I guess the only other thing I'd take your time to ask is that if you were doing some extensive titling and effects in Motion (and at a pretty high quality), and they were compromised by pulling them down to 720x480, would that make you consider up-resing the footage before the edit to maintain the integrity of those effects?

If I shrink the titles and effects down for editing purposes, and then up-res everything at the end, those titles will just be blown-up/zoomed-in low-quality, when they were designed at high quality in the first place. Does that make sense?

 Re: Multiply all keyframed motion by a constant?on Nov 27, 2012 at 11:17:41 am

the answer to the original question is YES, you can "re-size" all your key-framing if you run the sequence though Media Manager.

Create Offline > Set Sequences to" (you flavour of HD)
gives you a new sequence that you can reconnect to existing HD media

if you are simply re-conecting to SD media, then i don't know what the point is,
and maybe it wont work

OR
Recompress > Set Sequences to" (you flavour of HD)
this will blow the media up as well.

still image media.. well, i'm not sure what will happen there,
other than to say just use "Create Offline"
that will carry any media that doesn't have a TC track, like stills and music.

if you really want to up-scale your SD media AND motion effects, you might need a 3 step operation:
1 use FCP MM to recompress,
2 do a good quality blow up (FCP MM would probably not be the best)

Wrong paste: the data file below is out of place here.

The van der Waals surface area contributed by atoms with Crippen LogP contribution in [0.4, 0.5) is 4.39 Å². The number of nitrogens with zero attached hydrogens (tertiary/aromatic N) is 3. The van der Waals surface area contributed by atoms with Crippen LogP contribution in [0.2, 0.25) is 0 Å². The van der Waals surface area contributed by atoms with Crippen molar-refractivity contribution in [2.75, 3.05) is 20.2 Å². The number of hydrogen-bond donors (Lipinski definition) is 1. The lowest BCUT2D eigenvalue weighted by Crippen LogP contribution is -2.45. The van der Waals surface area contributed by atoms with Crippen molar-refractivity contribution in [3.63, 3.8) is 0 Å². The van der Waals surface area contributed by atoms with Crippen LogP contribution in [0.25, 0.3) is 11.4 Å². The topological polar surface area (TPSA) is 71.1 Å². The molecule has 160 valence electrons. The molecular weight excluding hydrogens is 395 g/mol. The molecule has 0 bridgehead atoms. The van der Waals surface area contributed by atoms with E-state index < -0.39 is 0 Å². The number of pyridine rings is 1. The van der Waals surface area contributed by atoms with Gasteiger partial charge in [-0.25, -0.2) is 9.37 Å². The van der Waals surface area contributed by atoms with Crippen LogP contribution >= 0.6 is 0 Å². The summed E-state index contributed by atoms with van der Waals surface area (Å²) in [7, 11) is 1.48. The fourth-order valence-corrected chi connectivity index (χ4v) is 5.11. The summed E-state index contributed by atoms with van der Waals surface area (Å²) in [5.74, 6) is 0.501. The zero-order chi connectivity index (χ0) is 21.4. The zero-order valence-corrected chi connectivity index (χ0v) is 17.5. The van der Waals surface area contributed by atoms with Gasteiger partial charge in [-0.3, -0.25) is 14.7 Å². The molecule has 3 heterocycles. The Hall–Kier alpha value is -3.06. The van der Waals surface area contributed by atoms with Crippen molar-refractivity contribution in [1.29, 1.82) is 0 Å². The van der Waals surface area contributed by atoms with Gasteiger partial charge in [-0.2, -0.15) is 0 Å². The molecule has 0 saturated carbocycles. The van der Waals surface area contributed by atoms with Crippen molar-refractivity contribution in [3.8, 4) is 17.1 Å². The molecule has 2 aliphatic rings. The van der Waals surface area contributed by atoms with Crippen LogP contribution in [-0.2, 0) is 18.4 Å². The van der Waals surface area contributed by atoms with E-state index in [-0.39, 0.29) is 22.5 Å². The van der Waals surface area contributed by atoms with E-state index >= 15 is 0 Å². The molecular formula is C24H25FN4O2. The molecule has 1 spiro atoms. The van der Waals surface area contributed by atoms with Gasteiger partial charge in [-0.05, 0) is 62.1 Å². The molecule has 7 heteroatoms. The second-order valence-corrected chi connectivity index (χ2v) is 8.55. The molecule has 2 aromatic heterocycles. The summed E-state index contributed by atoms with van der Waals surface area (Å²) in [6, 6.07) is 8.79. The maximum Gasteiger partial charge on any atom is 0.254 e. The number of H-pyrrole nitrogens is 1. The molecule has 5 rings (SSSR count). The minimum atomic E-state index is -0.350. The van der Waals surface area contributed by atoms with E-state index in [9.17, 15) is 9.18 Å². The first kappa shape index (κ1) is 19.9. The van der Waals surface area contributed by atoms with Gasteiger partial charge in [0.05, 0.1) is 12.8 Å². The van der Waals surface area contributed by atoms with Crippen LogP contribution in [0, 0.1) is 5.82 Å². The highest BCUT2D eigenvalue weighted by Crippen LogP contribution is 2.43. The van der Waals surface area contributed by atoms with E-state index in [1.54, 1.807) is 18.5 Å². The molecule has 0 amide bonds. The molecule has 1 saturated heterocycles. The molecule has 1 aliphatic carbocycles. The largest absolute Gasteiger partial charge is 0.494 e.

3 reconnect

but try the simplest way first.

nick

 Re: Multiply all keyframed motion by a constant?on Nov 27, 2012 at 11:58:15 am

 Re: Multiply all keyframed motion by a constant?on Nov 27, 2012 at 12:20:38 pm

You mentioned doing a 'good quality blow up' and that FCP MM wouldn't be the optimal tool.

Do you have any recommendations?

And are you aware of any filters and/or plugins that can be used with FCP that produce a better result than just '225% zoom'?

 Re: Multiply all keyframed motion by a constant?on Nov 27, 2012 at 11:09:11 pm

Compressor, which is software you already have.
there are other software solutions, but i'm not sure what they are.

nick

 Re: Multiply all keyframed motion by a constant?on Nov 27, 2012 at 1:37:24 pm

As a test, I took one of my 480x720 sequences and customized the setting to 1080x1620, then expanded everything to 225%.

Then exported it, which took FOREVER, and the exported product's file info says it is 1080x1620, but it plays "actual size" at 480x720...

Trying to figure out why has given me a headache, so I'll take a run at it tomorrow, but maybe somebody has the obvious solution due to experience...

 Re: Multiply all keyframed motion by a constant?on Nov 27, 2012 at 11:12:11 pm

in FCP you should remember to set your sequences to "Best Motion Scaling"
this is in your sequence settings.

but why not just export as 480 and blow that up?

nick

 Re: Multiply all keyframed motion by a constant?on Nov 28, 2012 at 3:47:06 am

The main reason is that I have been doing titling and effects at a higher resolution and it seems to make more sense to expand the video to the res of the Motion work, rather than shrink the Motion stuff down to 480, then maybe later on expand the combined project (with its lower res).